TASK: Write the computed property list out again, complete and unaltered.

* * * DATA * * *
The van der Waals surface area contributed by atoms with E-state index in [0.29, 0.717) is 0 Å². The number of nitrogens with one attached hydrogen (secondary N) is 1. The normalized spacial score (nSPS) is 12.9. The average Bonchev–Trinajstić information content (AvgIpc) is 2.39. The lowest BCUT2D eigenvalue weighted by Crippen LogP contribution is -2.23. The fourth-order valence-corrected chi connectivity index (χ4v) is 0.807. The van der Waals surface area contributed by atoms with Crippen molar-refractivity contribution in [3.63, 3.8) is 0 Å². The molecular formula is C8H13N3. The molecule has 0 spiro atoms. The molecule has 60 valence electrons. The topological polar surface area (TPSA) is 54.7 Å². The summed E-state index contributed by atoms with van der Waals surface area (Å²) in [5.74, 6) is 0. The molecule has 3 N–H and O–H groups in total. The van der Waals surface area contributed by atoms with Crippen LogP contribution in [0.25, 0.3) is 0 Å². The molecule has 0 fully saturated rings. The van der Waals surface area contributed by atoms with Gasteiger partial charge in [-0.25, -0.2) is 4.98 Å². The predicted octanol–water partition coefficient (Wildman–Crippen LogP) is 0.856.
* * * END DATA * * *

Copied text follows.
The van der Waals surface area contributed by atoms with E-state index in [0.29, 0.717) is 0 Å². The number of nitrogens with one attached hydrogen (secondary N) is 1. The normalized spacial score (nSPS) is 12.9. The average Bonchev–Trinajstić information content (AvgIpc) is 2.39. The lowest BCUT2D eigenvalue weighted by Crippen LogP contribution is -2.23. The fourth-order valence-corrected chi connectivity index (χ4v) is 0.807. The van der Waals surface area contributed by atoms with Crippen molar-refractivity contribution in [3.63, 3.8) is 0 Å². The molecular formula is C8H13N3. The molecule has 0 spiro atoms. The molecule has 60 valence electrons. The topological polar surface area (TPSA) is 54.7 Å². The summed E-state index contributed by atoms with van der Waals surface area (Å²) in [5.74, 6) is 0. The molecule has 3 N–H and O–H groups in total. The van der Waals surface area contributed by atoms with Crippen LogP contribution in [0.25, 0.3) is 0 Å². The molecule has 0 fully saturated rings. The van der Waals surface area contributed by atoms with Gasteiger partial charge in [-0.25, -0.2) is 4.98 Å². The predicted octanol–water partition coefficient (Wildman–Crippen LogP) is 0.856.